Wine council tunes out TV to wade into the Internet

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The Wine Market Council is eschewing TV for the Internet.

The U.S. industry group -- trying to reach the 26 million people who drink wine but partake less than once a week -- has been running a test campaign promoting drinking wine rather than pushing a single brand. But the "Wine, what are you saving it for?" campaign, from Bozell, Chicago, begun a year ago, has resulted in only modest sales gains. The Wine Council is now reconsidering its choice of media.

The $1.2 million effort was tested in two markets, Austin, Texas, and Albany, N.Y. Sales in Austin were up an incremental 2.3% over sales in a control market, San Diego. Sales of $6 bottles of white zinfandel and chardonnay rose 11%, while sales of superpremium wine priced from $8 grew 1%. In Albany, sales could not be compared with a control market because of insufficient scanner data.

Now, the council is increasing its ad spending to $2 million, but refocusing on the Internet and point-of-purchase advertising.


"Strategically, we're in the same place, but tactically, we can more effectively use the Internet and point-of-purchase as venues for our message," said John Gillespie, president of the Wine Market Council, a Greenbrae, Calif.-based industry group with 300 member growers, vintners, importers, wholesalers and retailers. "If you look at it on a dollar-per-soul-saved [converted to wine] basis, it's a more efficient way of reaching the 26 million people we are trying to reach," he said.

The council will begin providing content for Internet sites reaching women ages 30 and over, such as Oxygen or iVillage. It also plans to launch its own Web site, as well as a series of promotional microsites tied to holidays and slated to be up only short periods. Recently, for example, the council launched a Valentine's Day site (, which offered Valentine's Day e-greetings.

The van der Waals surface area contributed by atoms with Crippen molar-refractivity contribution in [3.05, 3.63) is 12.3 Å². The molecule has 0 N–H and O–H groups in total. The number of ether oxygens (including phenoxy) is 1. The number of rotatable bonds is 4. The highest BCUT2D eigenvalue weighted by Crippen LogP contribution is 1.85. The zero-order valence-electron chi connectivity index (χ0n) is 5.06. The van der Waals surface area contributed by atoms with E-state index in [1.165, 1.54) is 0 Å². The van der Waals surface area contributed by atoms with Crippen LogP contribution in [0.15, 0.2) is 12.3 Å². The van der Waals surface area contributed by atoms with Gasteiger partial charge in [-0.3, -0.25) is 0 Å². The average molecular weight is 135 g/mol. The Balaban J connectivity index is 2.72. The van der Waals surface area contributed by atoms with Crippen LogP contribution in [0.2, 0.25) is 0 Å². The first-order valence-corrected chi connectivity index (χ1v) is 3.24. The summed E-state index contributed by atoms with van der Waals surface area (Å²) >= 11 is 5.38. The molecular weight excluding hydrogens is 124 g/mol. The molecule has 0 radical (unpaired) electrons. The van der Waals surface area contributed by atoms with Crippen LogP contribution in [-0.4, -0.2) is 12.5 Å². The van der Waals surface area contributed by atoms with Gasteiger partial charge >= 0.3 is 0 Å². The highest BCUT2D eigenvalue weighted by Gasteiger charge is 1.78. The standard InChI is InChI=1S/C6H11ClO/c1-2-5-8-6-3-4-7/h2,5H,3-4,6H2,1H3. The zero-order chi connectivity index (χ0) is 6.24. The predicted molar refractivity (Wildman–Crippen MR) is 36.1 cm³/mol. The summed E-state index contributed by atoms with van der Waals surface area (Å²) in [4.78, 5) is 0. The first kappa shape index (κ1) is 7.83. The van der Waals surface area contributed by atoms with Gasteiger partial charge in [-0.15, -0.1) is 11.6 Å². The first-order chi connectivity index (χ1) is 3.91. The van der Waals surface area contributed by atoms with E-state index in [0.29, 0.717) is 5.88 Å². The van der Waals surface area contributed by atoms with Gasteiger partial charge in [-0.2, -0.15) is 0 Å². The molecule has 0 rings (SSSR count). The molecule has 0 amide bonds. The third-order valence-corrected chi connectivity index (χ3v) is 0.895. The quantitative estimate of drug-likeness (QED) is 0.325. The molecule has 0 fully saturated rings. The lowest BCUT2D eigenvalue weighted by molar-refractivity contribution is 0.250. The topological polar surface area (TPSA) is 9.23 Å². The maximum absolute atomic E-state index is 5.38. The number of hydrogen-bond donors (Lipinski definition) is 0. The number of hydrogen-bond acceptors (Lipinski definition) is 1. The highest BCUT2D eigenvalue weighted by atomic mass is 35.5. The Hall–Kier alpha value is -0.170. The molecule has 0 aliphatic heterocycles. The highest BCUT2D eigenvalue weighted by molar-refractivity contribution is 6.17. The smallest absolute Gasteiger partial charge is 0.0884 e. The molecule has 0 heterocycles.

"We're trying to make the Internet work for us as an industry," Mr. Gillespie said.

The Internet efforts will be complimented by point-of-purchase materials and public relations efforts primarily during the summer or early fall, when many wine brands do not advertise.


The shift in focus underscores the challenge the wine industry faces from consumers who indicate they like wine but just don't know where to start in the purchasing process, Mr. Gillespie said. He noted that some entrepreneurs, such as Best Cellars, a chain with stores in Boston, New York and Seattle, have created a new format for selling wine. Each shop contains only 100 wines, each priced less than $10. The selection is lined up by wine "flavor" under signs such as "Fizzy," "Fresh & Fruity" or "Bold & Rich."

"It's not for the wine connoisseur who wants the best of the 1996 [vintage] but for the big slice of people who like wine but just don't know where to start," he said.

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